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Aratar

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'''Aratar''' ('The Exalted'; [[arat]] = high, -r = plural suffix) were the '''High Ones of Arda''', the greatest of the [[Valar]]: [[Manwë]], [[Varda]], [[Ulmo]], [[Yavanna]], [[Aulë]], [[Mandos]], [[Nienna]] and [[Oromë]]. Though [[Manwë]] was held to be the High King of [[Arda]], the '''Eight''' were held in equal reverence, and were said to possess a majesty that surpassed even the other [[Valar]].
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[[File:Phobs - Valar (Valian Years).png|250px|thumb|"Valar (Valian Years)" by [[:Category:Images by Phobs|Phobs]]]]
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'''Aratar''' were the '''High Ones of Arda''', the greatest of the [[Valar]]: [[Manwë]], [[Varda]], [[Ulmo]], [[Yavanna]], [[Aulë]], [[Mandos]], [[Nienna]] and [[Oromë]]. Though [[Manwë]] was held to be the High King of [[Arda]], the '''Eight''' were held in equal reverence, and were said to possess a majesty that surpassed even the other [[Valar]].
  
The Aratar were originally nine and included [[Morgoth|Melkor]] (probably as the greatest of them) but he was removed from this 'order' after his rebellion.<ref>{{S|Vala}}</ref>
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The Aratar were originally nine and included [[Morgoth|Melkor]] (probably as the greatest of them) but he was removed from this 'order' after his rebellion.<ref>{{S|IIb}}</ref>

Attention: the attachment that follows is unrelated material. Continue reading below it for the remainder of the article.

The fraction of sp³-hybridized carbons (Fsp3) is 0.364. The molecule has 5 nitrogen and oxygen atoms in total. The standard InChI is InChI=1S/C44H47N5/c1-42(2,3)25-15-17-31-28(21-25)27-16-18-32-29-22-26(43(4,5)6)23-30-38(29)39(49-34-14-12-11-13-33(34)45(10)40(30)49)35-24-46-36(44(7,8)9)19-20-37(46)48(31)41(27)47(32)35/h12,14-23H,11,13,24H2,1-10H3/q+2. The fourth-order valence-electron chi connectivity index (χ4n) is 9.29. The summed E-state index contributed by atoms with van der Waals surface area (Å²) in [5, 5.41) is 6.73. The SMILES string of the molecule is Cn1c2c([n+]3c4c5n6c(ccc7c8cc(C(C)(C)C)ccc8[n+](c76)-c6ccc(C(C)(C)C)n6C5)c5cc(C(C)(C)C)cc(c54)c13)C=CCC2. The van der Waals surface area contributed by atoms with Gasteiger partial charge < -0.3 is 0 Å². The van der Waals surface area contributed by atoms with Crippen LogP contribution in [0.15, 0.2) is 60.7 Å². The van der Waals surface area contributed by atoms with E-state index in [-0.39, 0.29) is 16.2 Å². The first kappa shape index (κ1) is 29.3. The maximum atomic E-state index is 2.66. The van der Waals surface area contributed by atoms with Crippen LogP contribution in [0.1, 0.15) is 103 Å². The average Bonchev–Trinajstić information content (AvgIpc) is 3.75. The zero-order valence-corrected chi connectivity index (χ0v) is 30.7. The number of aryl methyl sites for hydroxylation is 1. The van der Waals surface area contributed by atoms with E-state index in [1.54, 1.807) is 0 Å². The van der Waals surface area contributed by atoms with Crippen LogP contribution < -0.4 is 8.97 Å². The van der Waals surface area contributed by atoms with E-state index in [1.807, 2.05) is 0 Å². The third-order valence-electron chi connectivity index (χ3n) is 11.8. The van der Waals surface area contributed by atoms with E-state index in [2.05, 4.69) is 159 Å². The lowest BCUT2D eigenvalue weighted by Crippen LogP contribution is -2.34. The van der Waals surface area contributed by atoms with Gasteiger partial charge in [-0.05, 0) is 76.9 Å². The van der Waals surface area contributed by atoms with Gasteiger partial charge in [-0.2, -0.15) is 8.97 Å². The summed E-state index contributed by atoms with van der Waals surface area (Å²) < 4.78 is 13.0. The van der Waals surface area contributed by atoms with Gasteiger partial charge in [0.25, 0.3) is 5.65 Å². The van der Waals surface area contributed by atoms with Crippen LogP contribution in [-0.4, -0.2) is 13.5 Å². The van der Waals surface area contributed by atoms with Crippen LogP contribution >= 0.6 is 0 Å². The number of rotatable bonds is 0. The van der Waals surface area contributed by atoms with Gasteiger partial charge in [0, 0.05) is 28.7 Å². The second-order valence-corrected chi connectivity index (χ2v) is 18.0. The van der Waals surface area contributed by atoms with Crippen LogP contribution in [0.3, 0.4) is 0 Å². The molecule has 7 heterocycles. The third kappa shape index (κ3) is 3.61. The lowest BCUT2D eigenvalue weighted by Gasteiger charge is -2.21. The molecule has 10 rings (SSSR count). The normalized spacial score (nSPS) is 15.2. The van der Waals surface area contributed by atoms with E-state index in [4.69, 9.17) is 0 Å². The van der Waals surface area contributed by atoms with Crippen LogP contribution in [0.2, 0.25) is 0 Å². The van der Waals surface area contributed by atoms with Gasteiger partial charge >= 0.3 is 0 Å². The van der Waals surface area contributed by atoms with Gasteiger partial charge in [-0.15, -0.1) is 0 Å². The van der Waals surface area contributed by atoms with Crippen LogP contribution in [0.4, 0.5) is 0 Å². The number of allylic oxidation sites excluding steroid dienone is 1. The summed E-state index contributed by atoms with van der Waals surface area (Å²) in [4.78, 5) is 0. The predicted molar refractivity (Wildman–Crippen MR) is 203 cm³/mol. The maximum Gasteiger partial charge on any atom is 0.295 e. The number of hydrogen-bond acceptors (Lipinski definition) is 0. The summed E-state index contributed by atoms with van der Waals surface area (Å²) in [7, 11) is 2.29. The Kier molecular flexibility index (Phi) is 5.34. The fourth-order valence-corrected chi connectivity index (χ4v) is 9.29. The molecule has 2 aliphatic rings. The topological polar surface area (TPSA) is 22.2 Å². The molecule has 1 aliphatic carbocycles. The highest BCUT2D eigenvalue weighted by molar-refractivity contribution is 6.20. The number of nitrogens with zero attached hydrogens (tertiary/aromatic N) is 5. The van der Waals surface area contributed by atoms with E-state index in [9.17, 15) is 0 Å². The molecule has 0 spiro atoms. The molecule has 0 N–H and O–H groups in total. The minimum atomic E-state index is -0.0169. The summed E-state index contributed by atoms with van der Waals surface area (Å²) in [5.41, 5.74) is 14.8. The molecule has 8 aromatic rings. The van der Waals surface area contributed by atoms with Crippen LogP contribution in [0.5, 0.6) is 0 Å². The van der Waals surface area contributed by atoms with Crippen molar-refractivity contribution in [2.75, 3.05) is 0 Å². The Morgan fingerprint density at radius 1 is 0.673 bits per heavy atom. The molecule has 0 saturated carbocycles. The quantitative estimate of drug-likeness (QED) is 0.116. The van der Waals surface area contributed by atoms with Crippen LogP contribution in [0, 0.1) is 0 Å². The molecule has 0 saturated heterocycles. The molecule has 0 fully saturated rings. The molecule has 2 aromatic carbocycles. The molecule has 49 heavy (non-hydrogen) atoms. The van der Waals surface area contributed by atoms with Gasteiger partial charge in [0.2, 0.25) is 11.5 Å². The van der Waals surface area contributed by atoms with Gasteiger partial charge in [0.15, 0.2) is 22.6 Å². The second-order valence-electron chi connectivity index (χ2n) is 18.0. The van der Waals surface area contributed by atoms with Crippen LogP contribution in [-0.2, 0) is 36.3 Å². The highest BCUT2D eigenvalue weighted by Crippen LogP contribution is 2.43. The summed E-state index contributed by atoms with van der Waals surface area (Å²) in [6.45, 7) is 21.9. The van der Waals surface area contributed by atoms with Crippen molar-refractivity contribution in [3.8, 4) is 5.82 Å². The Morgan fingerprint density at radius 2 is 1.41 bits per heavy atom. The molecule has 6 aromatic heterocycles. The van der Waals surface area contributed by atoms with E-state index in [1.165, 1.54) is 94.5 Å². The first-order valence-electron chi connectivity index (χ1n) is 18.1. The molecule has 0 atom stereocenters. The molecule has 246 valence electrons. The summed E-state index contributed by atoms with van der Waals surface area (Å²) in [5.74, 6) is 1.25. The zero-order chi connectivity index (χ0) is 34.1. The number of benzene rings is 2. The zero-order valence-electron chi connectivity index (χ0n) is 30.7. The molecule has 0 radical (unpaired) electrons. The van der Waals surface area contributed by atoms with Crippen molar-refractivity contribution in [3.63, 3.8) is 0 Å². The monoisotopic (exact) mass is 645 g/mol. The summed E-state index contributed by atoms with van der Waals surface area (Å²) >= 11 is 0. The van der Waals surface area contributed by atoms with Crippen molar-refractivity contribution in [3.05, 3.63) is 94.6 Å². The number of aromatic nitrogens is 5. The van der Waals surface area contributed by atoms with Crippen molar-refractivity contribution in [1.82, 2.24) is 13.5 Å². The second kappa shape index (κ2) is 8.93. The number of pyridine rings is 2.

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==Etymology==
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''Aratar'' is [[Quenya]] for "The Exalted", from the plural of ''[[arata]]'' ("high").{{fact}}
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==Other versions of the Legendarium==
 
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Revision as of 22:23, 27 January 2020

"Valar (Valian Years)" by Phobs

Aratar were the High Ones of Arda, the greatest of the Valar: Manwë, Varda, Ulmo, Yavanna, Aulë, Mandos, Nienna and Oromë. Though Manwë was held to be the High King of Arda, the Eight were held in equal reverence, and were said to possess a majesty that surpassed even the other Valar.

The Aratar were originally nine and included Melkor (probably as the greatest of them) but he was removed from this 'order' after his rebellion.[1]

Etymology

Aratar is Quenya for "The Exalted", from the plural of arata ("high").[source?]

Other versions of the Legendarium

References

  1. J.R.R. Tolkien, Christopher Tolkien (ed.), The Silmarillion, "Valaquenta: Of the Valar"